“I’m not looking forward to the agonizing process of selecting 18 to 20 students for the program,” he said. “Kenyan high school ends in November of senior year, and graduates study through the summer for the SAT, which they take in the fall, and then they have 12 more months before they go to college. Unlike American high school students who apply in fall of senior year, they’re a year behind, but in some ways they’re a year more mature.”
KenSAP is hoping to make that year more like a “gap year” in the US.
“We’re doing a more intensive college prep program and students will have internships in Nairobi, which will be especially useful for the ones who grew up in a rural area. Nairobi is not unlike any city in America. It’s really developed and international, although the wealth disparity between Nairobi and the rest of the country is huge,” he said.
Mr. Cobb will return to Falmouth in August with a group of students, in time for the Falmouth Road Race.
“A few might be running in the race, and, if not, they’ll likely volunteer during the race,” he said. “Since I’ve visited a few of the students’ homes near Nairobi, I’m excited to invite them to my home in Falmouth.”
To illustrate the importance of KenSAP, Mr. Cobb said one student, the son of Rwandan refugees, is now attending Brandeis University in Waltham.
“He was the best student in his county but because he has no Kenyan citizenship, he would never have been able to go to a Kenyan university. A private individual funded him to go to high school, but he couldn’t have gotten government funds. He’s lived as a kind of stateless person, and the UNHCR [the Office of the United Nations High Commissioner for Refugees] has helped with his passport and student visa. It’s an incredible opportunity for him. He and his parents have been UN asylum-seekers eking out a living on the margins of Kenyan society for the past 20 years,” he said.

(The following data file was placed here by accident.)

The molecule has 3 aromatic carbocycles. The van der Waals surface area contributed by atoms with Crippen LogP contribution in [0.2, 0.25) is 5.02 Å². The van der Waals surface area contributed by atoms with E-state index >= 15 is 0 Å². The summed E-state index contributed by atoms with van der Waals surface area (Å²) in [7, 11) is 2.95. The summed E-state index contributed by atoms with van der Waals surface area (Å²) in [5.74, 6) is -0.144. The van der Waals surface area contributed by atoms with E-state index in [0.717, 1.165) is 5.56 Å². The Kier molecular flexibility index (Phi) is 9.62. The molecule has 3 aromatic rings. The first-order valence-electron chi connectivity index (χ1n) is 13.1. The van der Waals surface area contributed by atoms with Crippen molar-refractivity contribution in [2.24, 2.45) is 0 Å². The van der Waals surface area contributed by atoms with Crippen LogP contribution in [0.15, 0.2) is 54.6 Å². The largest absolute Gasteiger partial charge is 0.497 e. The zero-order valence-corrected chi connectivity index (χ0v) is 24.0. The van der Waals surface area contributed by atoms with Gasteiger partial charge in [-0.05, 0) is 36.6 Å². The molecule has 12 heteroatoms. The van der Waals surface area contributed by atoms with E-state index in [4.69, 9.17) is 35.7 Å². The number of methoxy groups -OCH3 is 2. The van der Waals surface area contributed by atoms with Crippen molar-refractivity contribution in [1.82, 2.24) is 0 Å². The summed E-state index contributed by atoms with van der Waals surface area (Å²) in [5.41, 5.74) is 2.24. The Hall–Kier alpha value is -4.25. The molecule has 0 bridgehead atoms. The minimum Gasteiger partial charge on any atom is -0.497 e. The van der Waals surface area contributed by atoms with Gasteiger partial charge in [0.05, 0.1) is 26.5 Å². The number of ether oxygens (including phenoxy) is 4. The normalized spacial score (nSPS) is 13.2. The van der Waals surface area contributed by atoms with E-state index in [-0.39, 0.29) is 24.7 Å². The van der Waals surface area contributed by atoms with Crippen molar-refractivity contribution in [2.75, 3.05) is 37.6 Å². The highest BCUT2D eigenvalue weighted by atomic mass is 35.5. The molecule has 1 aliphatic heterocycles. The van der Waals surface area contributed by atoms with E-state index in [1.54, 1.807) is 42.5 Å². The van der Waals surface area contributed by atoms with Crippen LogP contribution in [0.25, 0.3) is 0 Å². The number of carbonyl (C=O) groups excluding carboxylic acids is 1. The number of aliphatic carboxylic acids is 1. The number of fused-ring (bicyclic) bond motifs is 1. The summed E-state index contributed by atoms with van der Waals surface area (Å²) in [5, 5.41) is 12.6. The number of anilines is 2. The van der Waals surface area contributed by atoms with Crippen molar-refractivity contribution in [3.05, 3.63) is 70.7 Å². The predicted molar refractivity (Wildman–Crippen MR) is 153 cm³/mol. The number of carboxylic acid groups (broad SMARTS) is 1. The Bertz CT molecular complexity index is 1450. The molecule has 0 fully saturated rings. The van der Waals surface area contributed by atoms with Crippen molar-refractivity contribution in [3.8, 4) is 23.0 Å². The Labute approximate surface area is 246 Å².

Mr. Cobb said he is often asked, by Americans and Kenyans, whether KenSAP students will return to Kenya after they receive their degrees. For the most part, the answer is yes.
“When I went to Kenya and spoke to the students, it became clear to me that they’re not eager to stay in America. Everything they’ve ever known is in Kenya. And it helps that Nairobi is a burgeoning tech scene. A lot of our students have degrees in computer science, math or economics, really marketable fields, so they can go back to Kenya and get well-paying jobs right out of college. For others it makes more sense to make a lot of money in the US and send a lot of it home, to communities that have next to nothing. Only a handful have become American citizens, and that’s because they married Americans. Part of what the organization is doing is enriching Kenya,” he said.
Mr. Cobb said he will be working for KenSAP for at least two more years.
“I love this job. It’s really, really hard, but in a way that’s endlessly fun. I’ve had a great time getting to know the students. I’m excited to see what will happen to them—people who are so intelligent and talented,” he said.